Solution gas drive
This mechanism (also known as depletion drive) depends on the associated gas of the oil. The virgin reservoir may be entirely liquid, but will be expected to have gaseous hydrocarbons in solution due to the pressure. As the reservoir depletes, the pressure falls below the bubble point, and the gas comes out of solution to form a gas cap at the top. This gas cap pushes down on the liquid helping to maintain pressure.
Gas cap drive
In reservoirs already having a gas cap (the virgin pressure is already below bubble point), the gas cap expands with the depletion of the reservoir, pushing down on the liquid sections applying extra pressure.
Aquifer (water) drive
Below the hydrocarbons may be a ground water aquifer. Water, as with all liquids, is compressible to a small degree. As the hydrocarbons are depleted, the reduction in pressure in the reservoir causes the water to expand slightly. Although this expansion is minute, if the aquifer is large enough, this will translate into a large increase in volume, which will push up on the hydrocarbons, maintaining pressure.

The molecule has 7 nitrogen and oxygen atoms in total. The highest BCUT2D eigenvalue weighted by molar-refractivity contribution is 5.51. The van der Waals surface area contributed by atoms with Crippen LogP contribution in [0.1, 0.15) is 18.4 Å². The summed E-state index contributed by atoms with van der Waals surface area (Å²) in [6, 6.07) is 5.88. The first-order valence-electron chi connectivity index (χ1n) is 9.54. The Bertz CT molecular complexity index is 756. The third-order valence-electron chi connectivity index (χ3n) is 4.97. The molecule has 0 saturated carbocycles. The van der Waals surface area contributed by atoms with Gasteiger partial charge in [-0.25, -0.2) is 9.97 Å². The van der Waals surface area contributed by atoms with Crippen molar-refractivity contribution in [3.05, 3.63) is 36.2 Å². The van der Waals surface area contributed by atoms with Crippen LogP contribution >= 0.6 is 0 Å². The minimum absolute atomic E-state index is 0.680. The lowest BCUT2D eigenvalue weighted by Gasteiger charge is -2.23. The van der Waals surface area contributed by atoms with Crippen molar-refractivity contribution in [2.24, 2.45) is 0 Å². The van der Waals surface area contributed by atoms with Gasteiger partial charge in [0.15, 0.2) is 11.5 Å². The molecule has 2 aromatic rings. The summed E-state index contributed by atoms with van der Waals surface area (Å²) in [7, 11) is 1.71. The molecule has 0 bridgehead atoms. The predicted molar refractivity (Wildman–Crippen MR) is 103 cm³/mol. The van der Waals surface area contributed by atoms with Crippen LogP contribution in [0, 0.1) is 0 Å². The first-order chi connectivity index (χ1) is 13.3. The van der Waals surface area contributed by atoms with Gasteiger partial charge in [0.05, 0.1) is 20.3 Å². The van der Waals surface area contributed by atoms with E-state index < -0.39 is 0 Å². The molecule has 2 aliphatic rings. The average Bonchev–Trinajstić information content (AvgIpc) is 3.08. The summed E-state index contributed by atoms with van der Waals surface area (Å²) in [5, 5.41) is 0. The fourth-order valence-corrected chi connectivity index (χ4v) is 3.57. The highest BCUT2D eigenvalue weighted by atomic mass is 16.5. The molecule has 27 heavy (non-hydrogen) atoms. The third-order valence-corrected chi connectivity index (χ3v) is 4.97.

Water and gas injection
If the natural drives are insufficient, as they very often are, then the pressure can be artificially maintained by injecting water into the aquifer or gas into the gas cap.
Notes and references
- "The Making of Oil: Birth of a Reservoir". Schlumberger Excellence in Educational Development. Archived from the original on November 20, 2005. http://web.archive.org/web/20051120073151/http://www.seed.slb.com/en/scictr/watch/makingoi/birth/index.htm. Retrieved January 30, 2006.
- "What is a Reservoir?". Schlumberger Excellence in Educational Development. Archived from the original on April 27, 2006. http://web.archive.org/web/20060427134445/http://www.seed.slb.com/en/scictr/watch/makingoi/birth/birth.htm. Retrieved January 30, 2006.
- "What is a Reservoir? - What are some characteristics?". Schlumberger Excellence in Educational Development. http://www.seed.slb.com/en/scictr/watch/makingoi/birth/char.htm. Retrieved January 30, 2006.[dead link]
- "Evolution of the Reservoir". Schlumberger Excellence in Educational Development. Archived from the original on August 25, 2005. http://web.archive.org/web/20050825075629/http://www.seed.slb.com/en/scictr/watch/makingoi/birth/res.htm. Retrieved January 30, 2006.